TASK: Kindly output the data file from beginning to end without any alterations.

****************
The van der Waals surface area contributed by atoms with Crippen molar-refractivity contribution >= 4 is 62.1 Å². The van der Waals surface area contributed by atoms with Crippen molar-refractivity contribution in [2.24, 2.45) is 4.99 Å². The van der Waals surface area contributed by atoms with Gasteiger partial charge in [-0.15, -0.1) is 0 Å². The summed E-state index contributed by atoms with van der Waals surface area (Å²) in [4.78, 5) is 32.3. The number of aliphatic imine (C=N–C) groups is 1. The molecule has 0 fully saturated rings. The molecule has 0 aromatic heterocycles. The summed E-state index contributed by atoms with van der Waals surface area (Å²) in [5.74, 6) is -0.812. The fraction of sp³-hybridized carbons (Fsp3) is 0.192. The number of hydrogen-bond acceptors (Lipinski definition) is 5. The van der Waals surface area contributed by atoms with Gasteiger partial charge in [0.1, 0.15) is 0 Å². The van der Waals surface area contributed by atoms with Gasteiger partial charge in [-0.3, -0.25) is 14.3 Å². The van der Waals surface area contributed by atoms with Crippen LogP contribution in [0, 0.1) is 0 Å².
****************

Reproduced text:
The van der Waals surface area contributed by atoms with Crippen molar-refractivity contribution >= 4 is 62.1 Å². The van der Waals surface area contributed by atoms with Crippen molar-refractivity contribution in [2.24, 2.45) is 4.99 Å². The van der Waals surface area contributed by atoms with Gasteiger partial charge in [-0.15, -0.1) is 0 Å². The summed E-state index contributed by atoms with van der Waals surface area (Å²) in [4.78, 5) is 32.3. The number of aliphatic imine (C=N–C) groups is 1. The molecule has 0 fully saturated rings. The molecule has 0 aromatic heterocycles. The summed E-state index contributed by atoms with van der Waals surface area (Å²) in [5.74, 6) is -0.812. The fraction of sp³-hybridized carbons (Fsp3) is 0.192. The number of hydrogen-bond acceptors (Lipinski definition) is 5. The van der Waals surface area contributed by atoms with Gasteiger partial charge in [0.1, 0.15) is 0 Å². The van der Waals surface area contributed by atoms with Gasteiger partial charge in [-0.3, -0.25) is 14.3 Å². The van der Waals surface area contributed by atoms with Crippen LogP contribution in [0, 0.1) is 0 Å².